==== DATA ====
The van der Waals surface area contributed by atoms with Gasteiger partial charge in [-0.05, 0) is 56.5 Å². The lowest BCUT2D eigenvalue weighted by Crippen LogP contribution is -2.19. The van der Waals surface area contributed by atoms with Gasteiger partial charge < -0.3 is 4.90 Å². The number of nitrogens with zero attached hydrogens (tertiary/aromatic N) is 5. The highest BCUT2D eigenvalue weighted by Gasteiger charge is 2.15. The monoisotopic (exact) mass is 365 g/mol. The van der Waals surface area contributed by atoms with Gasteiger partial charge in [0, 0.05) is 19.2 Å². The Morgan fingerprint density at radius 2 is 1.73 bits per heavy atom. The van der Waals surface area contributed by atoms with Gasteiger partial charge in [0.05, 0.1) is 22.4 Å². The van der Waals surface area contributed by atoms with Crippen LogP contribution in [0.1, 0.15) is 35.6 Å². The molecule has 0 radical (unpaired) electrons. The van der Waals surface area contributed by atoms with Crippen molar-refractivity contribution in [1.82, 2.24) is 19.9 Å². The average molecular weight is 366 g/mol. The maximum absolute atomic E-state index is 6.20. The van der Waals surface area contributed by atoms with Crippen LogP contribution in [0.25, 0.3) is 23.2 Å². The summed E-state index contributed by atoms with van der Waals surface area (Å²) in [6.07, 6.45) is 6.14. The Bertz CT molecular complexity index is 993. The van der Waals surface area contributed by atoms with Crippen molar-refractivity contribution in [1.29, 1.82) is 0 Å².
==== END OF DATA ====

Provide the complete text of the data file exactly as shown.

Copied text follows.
The van der Waals surface area contributed by atoms with Gasteiger partial charge in [-0.05, 0) is 56.5 Å². The lowest BCUT2D eigenvalue weighted by Crippen LogP contribution is -2.19. The van der Waals surface area contributed by atoms with Gasteiger partial charge < -0.3 is 4.90 Å². The number of nitrogens with zero attached hydrogens (tertiary/aromatic N) is 5. The highest BCUT2D eigenvalue weighted by Gasteiger charge is 2.15. The monoisotopic (exact) mass is 365 g/mol. The van der Waals surface area contributed by atoms with Gasteiger partial charge in [0, 0.05) is 19.2 Å². The Morgan fingerprint density at radius 2 is 1.73 bits per heavy atom. The van der Waals surface area contributed by atoms with Gasteiger partial charge in [0.05, 0.1) is 22.4 Å². The van der Waals surface area contributed by atoms with Crippen LogP contribution in [0.1, 0.15) is 35.6 Å². The molecule has 0 radical (unpaired) electrons. The van der Waals surface area contributed by atoms with Crippen molar-refractivity contribution in [1.82, 2.24) is 19.9 Å². The average molecular weight is 366 g/mol. The maximum absolute atomic E-state index is 6.20. The van der Waals surface area contributed by atoms with Crippen LogP contribution in [0.25, 0.3) is 23.2 Å². The summed E-state index contributed by atoms with van der Waals surface area (Å²) in [6.07, 6.45) is 6.14. The Bertz CT molecular complexity index is 993. The van der Waals surface area contributed by atoms with Crippen molar-refractivity contribution in [1.29, 1.82) is 0 Å².